JCPenney filed for bankruptcy early in the pandemic joining other longtime retailers, such as Neiman Marcus, J.Crew and Aldo.
By 2018 the nearly 120-year-old retailer had accumulated a $4 billion debt load that it needed to restructure and the following year the company’s stock dropped below $1 for the first time. The pandemic put the final nail in the coffin , but JCPenney had a savior.
Its landlords, Simon Property Group and Brookfield Asset Management (the two largest mall landlords in the country) put together an $800 million deal that split the company in two. Simon and Brookfield will keep the stores in their own malls, while the lender group will purchase 160 stores and six logistics facilities and lease them back to the landlords (JCPenney started the pandemic with 846 stores nationwide, it owned 387).
“[JCPenney] ran a sale process, and as far as I know, nobody showed up other than the landlords,” said Adam Harris, a partner at Schulte Roth & Zabel and co-chair of the law firm’s business reorganization group, who has represented many retailers in their bankruptcies, including Aéropostale, Neiman Marcus and Forever 21. “I don’t know that there’s any true third party who would look at Penney’s, and say, ‘That’s an operating business I want to own that I can make money at.’”
In the case of Aéropostale, a group of landlords, including Simon and General Growth Properties (now owned by Brookfield), bought the chain together with several liquidators and split the spoils. The landlords agreed to operate the chain based on a reduced store footprint, while the liquidators sold the inventory in the stores that closed.
“It was the first sign that we really saw in the industry that the major landlords were beginning to get nervous about what was going to happen to their mall tenancy, as a result of this sort of transfer from the brick-and-mortar experience to online,” Harris said.
Simon continued buying more distressed mall tenants, including Forever 21, which it purchased in February 2020 with Brookfield and Authentic Brands Group, whose portfolio includes Juicy Couture and Nautica. Simon and ABG also acquired Brooks Brothers and Lucky Brand in August 2020.
Simon malls included around 160 Aéropostale stores and 100 Forever 21 stores when the chains filed for bankruptcy, compared with about 60 JCPenney locations.
“Simon and Brookfield are buying JCPenney for one simple reason,” said Shlomo Chopp, a managing partner at Case Property Services (CPS), a commercial real estate workout firm. “If JCPenney goes dark, other tenants can reduce their rent; so they can let JCPenney go vacant, or they can buy JCPenney and keep the occupancy in their malls.”
“From the business perspective of the operating business you’re buying, so long as it can break even or make money on pure operations, without accounting for rent, then you might as well keep it open and keep it running,” he said. “Because every dollar in excess of the actual cost of operations, you can put in your pocket as rent, which you wouldn’t otherwise be getting if that store were dark.”
In the case of Forever 21, which had roughly 500 stores at the time of its bankruptcy, Simon and Brookfield controlled about 300 of them, and negotiated with the remaining 200, said Harris.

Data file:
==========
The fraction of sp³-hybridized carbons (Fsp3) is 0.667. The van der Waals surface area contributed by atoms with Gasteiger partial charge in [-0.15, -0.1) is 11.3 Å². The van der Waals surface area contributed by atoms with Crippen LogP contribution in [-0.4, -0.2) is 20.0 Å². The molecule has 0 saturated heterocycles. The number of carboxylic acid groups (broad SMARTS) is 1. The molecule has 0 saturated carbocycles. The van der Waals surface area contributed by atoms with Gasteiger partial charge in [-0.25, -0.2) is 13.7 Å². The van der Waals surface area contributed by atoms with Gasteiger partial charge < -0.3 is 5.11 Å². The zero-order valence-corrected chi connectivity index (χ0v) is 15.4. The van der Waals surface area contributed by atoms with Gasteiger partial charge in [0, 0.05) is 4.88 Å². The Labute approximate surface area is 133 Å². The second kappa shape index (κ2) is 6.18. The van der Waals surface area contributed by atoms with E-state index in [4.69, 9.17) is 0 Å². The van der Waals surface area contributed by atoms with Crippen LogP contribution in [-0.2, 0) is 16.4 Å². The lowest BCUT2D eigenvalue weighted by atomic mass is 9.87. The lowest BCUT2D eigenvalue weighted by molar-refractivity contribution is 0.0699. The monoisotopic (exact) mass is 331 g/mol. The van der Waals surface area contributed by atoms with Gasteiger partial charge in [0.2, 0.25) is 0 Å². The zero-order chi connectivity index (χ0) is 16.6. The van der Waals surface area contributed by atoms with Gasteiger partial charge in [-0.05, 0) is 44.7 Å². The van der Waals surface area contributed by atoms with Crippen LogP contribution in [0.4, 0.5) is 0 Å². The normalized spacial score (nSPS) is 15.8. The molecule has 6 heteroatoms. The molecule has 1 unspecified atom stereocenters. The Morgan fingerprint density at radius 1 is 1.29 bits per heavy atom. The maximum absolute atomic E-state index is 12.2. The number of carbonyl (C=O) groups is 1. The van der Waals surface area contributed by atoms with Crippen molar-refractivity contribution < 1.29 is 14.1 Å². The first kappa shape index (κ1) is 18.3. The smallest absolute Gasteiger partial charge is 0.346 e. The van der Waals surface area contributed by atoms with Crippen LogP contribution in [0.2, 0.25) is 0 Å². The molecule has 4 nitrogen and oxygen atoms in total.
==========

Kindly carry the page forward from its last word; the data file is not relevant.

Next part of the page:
“They went and looked at store locations subject to leases with other landlords, and negotiated with the landlords there, people like themselves, and said, ‘Would you like to keep the store open or not? And, if you want us to keep it open, here’s the adjustments we’re going to need to our rent obligations. Otherwise, we’re just going to shut it down, liquidate the inventory, and you’re gonna have a dark story in your mall,’” Harris added.
It’s one of the benefits of buying JCPenney, and other retail tenants, out of bankruptcy. “They get to effectively make those kinds of decisions and walk away from those leases without any real liability associated with it,” said Harris.
“[As a landlord] you’re going to own the underlying property, you’re gonna own the businesses that occupy the property, and you don’t really have a choice,” Harris said. “So, unless you’re gonna have your mall half-empty, or close it and repurpose your real estate for something else, you got to keep the lights on, you got to keep the businesses operating.”
Is there a world in which mall department stores are, in fact, repurposed?
“The argument from the shareholders was that they weren’t given an opportunity to do a genuine reorganization,” said James Silver, a partner at Kelley Kronenberg and the head of the law firm’s commercial creditors rights bankruptcy practice. “The sale was pushed by the lenders.”
At several points in the case it was rumored and reported that Amazon was in talks with Simon over JCPenney’s real estate. But looking back that does not appear to be the case. “I think this whole Amazon thing, it was made into something by some people who want it to be true,” said Chopp, who advises retailers on logistic conversions. “Amazon doesn’t need to buy JCPenney’s carcass.”
“There have been suggestions that this bankruptcy was artificially manufactured and we imposed a fake emergency with the intention of escaping legal review,” Joshua Sussberg, the Kirkland & Ellis attorney representing JCPenney, said during a court hearing in November. “Nothing could be further from the truth.”
Additionally, online purchases over the last 2 years has taken the lion's share of holiday spending.
If the shareholders are in fact wrong and the only buyers for JCPenney were the landlords hoping to avoid the fallout then how long will it be before a reckoning over mall real estate arrives.